While December 7th is not a federal holiday and banks, post offices and schools remain open, Americans observe the date with flags flown at half-mast, wreath-laying ceremonies and memorial services to honor those who were injured or killed in the attack. Of special significance is the memorial ceremony at the USS Arizona Memorial in Pearl Harbor, built upon the remains of the sunken ship, which rests in the harbor. The memorial, built by Austrian-born architect Alfred Preis, was dedicated in 1962 and serves as a remembrance of all military personnel who were killed in the attack on Pearl Harbor on December 7, 1941.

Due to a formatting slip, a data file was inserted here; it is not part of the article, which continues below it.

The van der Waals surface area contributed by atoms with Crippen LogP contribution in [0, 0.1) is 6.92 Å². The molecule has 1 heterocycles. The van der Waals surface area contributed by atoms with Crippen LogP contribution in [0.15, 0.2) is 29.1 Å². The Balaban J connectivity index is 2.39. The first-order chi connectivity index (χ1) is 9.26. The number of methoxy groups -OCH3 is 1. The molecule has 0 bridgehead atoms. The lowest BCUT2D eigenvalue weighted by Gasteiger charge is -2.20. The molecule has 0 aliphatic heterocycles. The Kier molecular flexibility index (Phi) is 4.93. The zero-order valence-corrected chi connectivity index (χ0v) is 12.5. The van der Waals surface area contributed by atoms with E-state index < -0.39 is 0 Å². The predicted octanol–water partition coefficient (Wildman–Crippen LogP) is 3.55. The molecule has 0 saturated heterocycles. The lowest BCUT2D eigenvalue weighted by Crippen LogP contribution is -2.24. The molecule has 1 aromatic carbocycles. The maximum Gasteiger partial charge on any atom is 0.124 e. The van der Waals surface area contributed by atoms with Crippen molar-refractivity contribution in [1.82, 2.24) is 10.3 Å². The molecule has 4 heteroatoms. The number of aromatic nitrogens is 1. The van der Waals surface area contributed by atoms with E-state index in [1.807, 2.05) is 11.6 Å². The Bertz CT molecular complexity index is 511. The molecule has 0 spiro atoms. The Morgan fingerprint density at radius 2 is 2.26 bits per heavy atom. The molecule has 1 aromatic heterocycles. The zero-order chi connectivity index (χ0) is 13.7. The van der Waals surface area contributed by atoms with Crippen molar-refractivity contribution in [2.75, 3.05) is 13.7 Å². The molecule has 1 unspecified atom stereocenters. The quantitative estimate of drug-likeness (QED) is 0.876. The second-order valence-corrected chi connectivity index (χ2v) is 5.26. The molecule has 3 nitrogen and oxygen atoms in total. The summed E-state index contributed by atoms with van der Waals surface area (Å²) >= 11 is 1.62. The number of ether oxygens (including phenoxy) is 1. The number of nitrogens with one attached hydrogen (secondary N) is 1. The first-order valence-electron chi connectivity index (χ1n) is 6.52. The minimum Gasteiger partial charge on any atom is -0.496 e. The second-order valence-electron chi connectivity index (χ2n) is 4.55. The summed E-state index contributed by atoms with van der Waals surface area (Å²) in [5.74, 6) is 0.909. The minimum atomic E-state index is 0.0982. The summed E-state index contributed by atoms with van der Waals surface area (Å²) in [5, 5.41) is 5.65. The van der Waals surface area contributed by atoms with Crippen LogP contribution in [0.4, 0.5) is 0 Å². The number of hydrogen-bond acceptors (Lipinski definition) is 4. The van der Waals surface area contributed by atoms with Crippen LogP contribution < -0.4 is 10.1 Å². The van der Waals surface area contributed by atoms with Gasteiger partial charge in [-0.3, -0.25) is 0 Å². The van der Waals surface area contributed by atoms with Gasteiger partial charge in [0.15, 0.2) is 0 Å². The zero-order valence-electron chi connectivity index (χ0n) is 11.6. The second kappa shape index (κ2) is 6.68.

We at Senior Lifestyle invite you to join us as we remember the Americans injured or lost at Pearl Harbor and to reflect on the long-term effects of that “day of infamy”. We reserve a special place of honor for those residents in our communities who survived the attack, or were moved to enlist as a result of the bombing of Pearl Harbor. They have our utmost respect and gratitude.

Thanks and Giving

Posted by in Holidays.

Thanksgiving is upon us and once again we here at Senior Lifestyle find ourselves grateful for the traditions we share, the opportunity to spend time with friends and family, and the official start of the holiday season. Every year at Senior Lifestyle we’re humbled by the giving spirit of the people in our communities. We are thankful for our team members for their contributions to each community, our residents and families for placing their trust in us, and our community volunteers for giving of themselves.